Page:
“When we embarked on this project, we envisaged mainly face to face activity but have had to adapt a lot in light of the pandemic. However, the silver lining is we know a lot of people have been reminiscing and also do have time - and will have stories from recent months that need to be captured along with those from times gone by. Collectively these stories are what has shaped the west coast to be what it is and will continue to shape it through time.”
“We are eager to capture well known stories as well as the hidden gems from across the West Coast and to understand more about local folklore. Our individual story gatherers will be able to reach out within their own communities by email and phone, on social media and when out walking the dog! We have online links to invite local heritage organisations, community groups and individuals to get involved and contribute via our survey to our Story Bank. We have completely adapted to new ways of working and through this hope to assist those not so able to work digitally and also reach people who wouldn’t necessarily get involved in more traditional face to face workshops.”
NatureScot Project and Funding Officer Susan Webster added:
“The current situation Covid-19 pandemic creates uncertainty and significant challenges to everyone, so it’s heartening to see this wonderful project contributing to the recovery in remote and rural areas of the Highlands and Islands. Gathering these stories will be a great benefit to visitors keen to learn more about this iconic area’s fabulous heritage and attractions, while also protecting the amazing history of these unique communities.”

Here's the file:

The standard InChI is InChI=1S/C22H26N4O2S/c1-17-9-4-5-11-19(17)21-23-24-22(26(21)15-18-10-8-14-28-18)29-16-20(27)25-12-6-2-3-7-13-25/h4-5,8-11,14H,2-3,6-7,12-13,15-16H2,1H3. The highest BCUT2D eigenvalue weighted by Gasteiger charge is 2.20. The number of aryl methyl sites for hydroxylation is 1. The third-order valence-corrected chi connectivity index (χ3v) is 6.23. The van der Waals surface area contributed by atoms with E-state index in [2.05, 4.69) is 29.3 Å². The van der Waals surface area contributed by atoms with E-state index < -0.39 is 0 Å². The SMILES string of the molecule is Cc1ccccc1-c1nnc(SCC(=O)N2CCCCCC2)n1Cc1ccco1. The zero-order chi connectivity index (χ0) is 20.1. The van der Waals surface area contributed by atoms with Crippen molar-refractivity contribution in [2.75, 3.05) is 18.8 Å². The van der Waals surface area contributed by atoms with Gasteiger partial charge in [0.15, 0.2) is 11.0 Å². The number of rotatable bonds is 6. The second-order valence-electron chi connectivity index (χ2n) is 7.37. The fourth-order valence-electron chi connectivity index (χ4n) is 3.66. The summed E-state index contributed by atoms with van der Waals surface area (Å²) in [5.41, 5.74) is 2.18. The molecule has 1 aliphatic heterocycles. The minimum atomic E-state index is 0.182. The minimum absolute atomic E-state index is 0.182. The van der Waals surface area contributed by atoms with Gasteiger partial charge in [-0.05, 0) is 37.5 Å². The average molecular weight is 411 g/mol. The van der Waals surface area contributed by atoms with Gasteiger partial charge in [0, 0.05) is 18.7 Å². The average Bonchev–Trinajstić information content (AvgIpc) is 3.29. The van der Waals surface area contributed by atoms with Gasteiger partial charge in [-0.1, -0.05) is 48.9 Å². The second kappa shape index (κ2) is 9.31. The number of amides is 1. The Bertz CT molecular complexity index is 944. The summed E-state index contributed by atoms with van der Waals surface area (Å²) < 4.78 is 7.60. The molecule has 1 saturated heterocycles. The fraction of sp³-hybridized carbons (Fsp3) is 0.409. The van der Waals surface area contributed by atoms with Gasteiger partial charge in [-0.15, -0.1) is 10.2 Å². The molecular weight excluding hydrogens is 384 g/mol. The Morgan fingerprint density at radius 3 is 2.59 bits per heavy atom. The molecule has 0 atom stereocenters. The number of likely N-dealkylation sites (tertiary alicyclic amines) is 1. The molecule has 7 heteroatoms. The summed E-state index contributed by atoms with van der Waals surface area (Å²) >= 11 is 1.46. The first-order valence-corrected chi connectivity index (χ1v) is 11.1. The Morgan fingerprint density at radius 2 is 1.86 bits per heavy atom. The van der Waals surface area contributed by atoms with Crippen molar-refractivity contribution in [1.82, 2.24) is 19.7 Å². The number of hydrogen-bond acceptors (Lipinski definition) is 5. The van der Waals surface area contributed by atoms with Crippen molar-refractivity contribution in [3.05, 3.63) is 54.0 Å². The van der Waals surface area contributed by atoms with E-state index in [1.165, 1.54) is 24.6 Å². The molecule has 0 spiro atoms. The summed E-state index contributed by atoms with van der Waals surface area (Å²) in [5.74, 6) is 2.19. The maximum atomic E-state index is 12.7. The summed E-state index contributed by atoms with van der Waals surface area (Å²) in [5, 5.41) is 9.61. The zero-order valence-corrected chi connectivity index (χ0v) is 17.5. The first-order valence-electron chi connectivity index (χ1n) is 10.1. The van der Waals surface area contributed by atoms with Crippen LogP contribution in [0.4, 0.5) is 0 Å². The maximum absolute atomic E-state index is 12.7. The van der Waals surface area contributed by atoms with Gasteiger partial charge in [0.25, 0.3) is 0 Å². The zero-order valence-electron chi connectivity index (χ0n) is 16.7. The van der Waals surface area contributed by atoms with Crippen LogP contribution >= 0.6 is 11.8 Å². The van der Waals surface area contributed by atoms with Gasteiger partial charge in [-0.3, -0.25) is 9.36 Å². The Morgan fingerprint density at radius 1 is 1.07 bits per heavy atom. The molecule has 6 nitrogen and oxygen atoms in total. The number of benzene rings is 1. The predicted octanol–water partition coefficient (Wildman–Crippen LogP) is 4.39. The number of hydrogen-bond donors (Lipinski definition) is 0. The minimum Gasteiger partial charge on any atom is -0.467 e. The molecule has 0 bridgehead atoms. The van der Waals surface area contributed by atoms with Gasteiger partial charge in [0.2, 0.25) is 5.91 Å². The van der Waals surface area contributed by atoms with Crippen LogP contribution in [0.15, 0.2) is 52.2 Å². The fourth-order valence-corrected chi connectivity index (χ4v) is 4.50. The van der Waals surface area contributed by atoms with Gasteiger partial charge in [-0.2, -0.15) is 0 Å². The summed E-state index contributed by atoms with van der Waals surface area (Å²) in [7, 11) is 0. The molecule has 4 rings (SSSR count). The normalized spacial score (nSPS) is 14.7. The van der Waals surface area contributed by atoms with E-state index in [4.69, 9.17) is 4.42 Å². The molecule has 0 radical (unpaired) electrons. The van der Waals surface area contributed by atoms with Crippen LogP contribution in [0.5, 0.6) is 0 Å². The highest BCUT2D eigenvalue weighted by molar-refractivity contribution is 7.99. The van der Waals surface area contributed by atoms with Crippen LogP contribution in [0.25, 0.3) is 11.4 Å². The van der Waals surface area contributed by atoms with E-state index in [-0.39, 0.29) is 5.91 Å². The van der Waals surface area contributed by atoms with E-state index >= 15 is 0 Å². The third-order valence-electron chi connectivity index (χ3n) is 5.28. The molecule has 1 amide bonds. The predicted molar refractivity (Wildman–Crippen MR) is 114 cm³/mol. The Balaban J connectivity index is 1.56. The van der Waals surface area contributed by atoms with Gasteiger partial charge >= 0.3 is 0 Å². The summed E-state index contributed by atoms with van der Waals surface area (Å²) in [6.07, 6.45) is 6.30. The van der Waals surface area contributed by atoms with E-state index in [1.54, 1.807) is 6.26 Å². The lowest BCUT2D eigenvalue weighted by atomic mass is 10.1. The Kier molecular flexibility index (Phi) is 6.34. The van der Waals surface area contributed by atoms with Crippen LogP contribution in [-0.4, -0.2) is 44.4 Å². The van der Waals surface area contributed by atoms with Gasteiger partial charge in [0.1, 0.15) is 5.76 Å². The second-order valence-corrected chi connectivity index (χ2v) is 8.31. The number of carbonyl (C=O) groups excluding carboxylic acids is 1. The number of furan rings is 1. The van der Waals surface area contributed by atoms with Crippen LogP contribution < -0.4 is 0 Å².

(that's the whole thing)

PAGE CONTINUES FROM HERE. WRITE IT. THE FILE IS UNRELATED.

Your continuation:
Visit coast.scot for more information on the project, and to share your west coast stories. The website is accessible in both English and Gaelic.
Picture caption: The Strome Ferry on Loch Carron, 1969, supplied by Am Baile ambaile.org.uk
Notes to editors:
“The natural heritage includes natural habitats and wildlife, geology and landscapes. Cultural heritage includes history, language, architecture, ancient monuments, historical sites and cultural landscapes and the sectors of theatre, arts and literature. There is a close link between these two and interests often overlap. They are important locally, and on a national and international scale. They provide opportunities for the cultural and creative industries, environmental and tourism sectors.”
The Natural and Cultural Heritage Fund is funded through the European Regional Development Fund (ERDF) with a £5 million investment in the Highlands and Islands. The Natural and Cultural Heritage Fund will invest in the Highlands and Islands of Scotland to: provide more and better quality opportunities for visitors to enjoy natural and cultural heritage assets; encourage people to visit some of the more remote and rural areas; and create and sustain jobs, businesses and services in local communities. The purpose of the Fund is to promote and develop the outstanding natural and cultural heritage of the Highlands and Islands in a way that conserves and protects them.
NatureScot is Scotland's nature agency. We work to enhance our natural environment in Scotland and inspire everyone to care more about it. Our priority is a nature-rich future for Scotland and an effective response to the climate emergency. For more information, visit our website at www.nature.scot or follow us on Twitter at @nature_scot